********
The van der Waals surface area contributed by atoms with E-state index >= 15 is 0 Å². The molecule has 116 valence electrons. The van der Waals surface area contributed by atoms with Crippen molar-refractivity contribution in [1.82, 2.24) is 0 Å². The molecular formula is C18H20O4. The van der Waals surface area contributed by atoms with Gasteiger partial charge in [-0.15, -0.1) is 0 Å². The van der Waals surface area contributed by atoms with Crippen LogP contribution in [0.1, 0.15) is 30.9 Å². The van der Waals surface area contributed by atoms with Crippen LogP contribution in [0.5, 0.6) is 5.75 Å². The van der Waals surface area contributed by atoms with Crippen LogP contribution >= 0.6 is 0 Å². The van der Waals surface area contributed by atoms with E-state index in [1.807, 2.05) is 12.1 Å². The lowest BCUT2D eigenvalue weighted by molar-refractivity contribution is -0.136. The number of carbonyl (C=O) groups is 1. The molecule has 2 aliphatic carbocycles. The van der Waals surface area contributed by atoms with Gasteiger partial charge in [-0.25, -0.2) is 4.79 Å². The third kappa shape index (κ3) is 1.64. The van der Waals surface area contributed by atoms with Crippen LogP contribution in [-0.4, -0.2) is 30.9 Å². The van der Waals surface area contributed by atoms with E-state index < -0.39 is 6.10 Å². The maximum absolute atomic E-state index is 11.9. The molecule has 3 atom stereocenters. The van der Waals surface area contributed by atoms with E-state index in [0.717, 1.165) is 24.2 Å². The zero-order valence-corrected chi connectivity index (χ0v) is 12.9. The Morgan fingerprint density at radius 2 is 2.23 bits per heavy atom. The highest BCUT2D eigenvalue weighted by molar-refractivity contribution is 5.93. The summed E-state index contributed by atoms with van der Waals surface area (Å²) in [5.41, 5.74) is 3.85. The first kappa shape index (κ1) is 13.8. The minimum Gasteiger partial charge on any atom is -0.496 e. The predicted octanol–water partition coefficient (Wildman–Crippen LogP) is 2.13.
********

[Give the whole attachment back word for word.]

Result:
The van der Waals surface area contributed by atoms with E-state index >= 15 is 0 Å². The molecule has 116 valence electrons. The van der Waals surface area contributed by atoms with Crippen molar-refractivity contribution in [1.82, 2.24) is 0 Å². The molecular formula is C18H20O4. The van der Waals surface area contributed by atoms with Gasteiger partial charge in [-0.15, -0.1) is 0 Å². The van der Waals surface area contributed by atoms with Crippen LogP contribution in [0.1, 0.15) is 30.9 Å². The van der Waals surface area contributed by atoms with Crippen LogP contribution in [0.5, 0.6) is 5.75 Å². The van der Waals surface area contributed by atoms with Crippen LogP contribution >= 0.6 is 0 Å². The van der Waals surface area contributed by atoms with E-state index in [1.807, 2.05) is 12.1 Å². The lowest BCUT2D eigenvalue weighted by molar-refractivity contribution is -0.136. The number of carbonyl (C=O) groups is 1. The molecule has 2 aliphatic carbocycles. The van der Waals surface area contributed by atoms with Gasteiger partial charge in [-0.25, -0.2) is 4.79 Å². The third kappa shape index (κ3) is 1.64. The van der Waals surface area contributed by atoms with Crippen LogP contribution in [-0.4, -0.2) is 30.9 Å². The van der Waals surface area contributed by atoms with E-state index < -0.39 is 6.10 Å². The maximum absolute atomic E-state index is 11.9. The molecule has 3 atom stereocenters. The van der Waals surface area contributed by atoms with E-state index in [0.717, 1.165) is 24.2 Å². The zero-order valence-corrected chi connectivity index (χ0v) is 12.9. The Morgan fingerprint density at radius 2 is 2.23 bits per heavy atom. The highest BCUT2D eigenvalue weighted by molar-refractivity contribution is 5.93. The summed E-state index contributed by atoms with van der Waals surface area (Å²) in [5.41, 5.74) is 3.85. The first kappa shape index (κ1) is 13.8. The minimum Gasteiger partial charge on any atom is -0.496 e. The predicted octanol–water partition coefficient (Wildman–Crippen LogP) is 2.13.